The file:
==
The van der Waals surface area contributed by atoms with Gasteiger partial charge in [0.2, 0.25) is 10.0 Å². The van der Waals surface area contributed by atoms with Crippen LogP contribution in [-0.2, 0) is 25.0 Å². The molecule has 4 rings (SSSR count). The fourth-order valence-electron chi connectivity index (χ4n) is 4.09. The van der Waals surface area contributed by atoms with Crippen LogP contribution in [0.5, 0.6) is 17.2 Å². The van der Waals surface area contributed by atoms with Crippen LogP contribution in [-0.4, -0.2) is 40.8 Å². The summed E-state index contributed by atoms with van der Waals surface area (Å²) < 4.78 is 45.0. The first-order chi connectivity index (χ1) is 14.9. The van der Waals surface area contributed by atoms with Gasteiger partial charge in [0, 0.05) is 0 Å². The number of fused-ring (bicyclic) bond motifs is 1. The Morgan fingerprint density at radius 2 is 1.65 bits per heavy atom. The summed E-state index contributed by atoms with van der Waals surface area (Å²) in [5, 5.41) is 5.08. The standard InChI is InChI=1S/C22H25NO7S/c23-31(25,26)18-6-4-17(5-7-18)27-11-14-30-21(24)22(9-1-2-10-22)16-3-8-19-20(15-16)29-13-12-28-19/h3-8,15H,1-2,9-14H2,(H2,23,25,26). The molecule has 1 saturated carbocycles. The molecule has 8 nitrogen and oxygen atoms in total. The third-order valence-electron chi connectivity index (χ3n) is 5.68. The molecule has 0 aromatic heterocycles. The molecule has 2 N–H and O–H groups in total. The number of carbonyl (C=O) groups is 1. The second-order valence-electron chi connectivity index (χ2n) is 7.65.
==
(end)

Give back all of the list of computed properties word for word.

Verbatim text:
The van der Waals surface area contributed by atoms with Gasteiger partial charge in [0.2, 0.25) is 10.0 Å². The van der Waals surface area contributed by atoms with Crippen LogP contribution in [-0.2, 0) is 25.0 Å². The molecule has 4 rings (SSSR count). The fourth-order valence-electron chi connectivity index (χ4n) is 4.09. The van der Waals surface area contributed by atoms with Crippen LogP contribution in [0.5, 0.6) is 17.2 Å². The van der Waals surface area contributed by atoms with Crippen LogP contribution in [-0.4, -0.2) is 40.8 Å². The summed E-state index contributed by atoms with van der Waals surface area (Å²) < 4.78 is 45.0. The first-order chi connectivity index (χ1) is 14.9. The van der Waals surface area contributed by atoms with Gasteiger partial charge in [0, 0.05) is 0 Å². The number of fused-ring (bicyclic) bond motifs is 1. The Morgan fingerprint density at radius 2 is 1.65 bits per heavy atom. The summed E-state index contributed by atoms with van der Waals surface area (Å²) in [5, 5.41) is 5.08. The standard InChI is InChI=1S/C22H25NO7S/c23-31(25,26)18-6-4-17(5-7-18)27-11-14-30-21(24)22(9-1-2-10-22)16-3-8-19-20(15-16)29-13-12-28-19/h3-8,15H,1-2,9-14H2,(H2,23,25,26). The molecule has 1 saturated carbocycles. The molecule has 8 nitrogen and oxygen atoms in total. The third-order valence-electron chi connectivity index (χ3n) is 5.68. The molecule has 0 aromatic heterocycles. The molecule has 2 N–H and O–H groups in total. The number of carbonyl (C=O) groups is 1. The second-order valence-electron chi connectivity index (χ2n) is 7.65.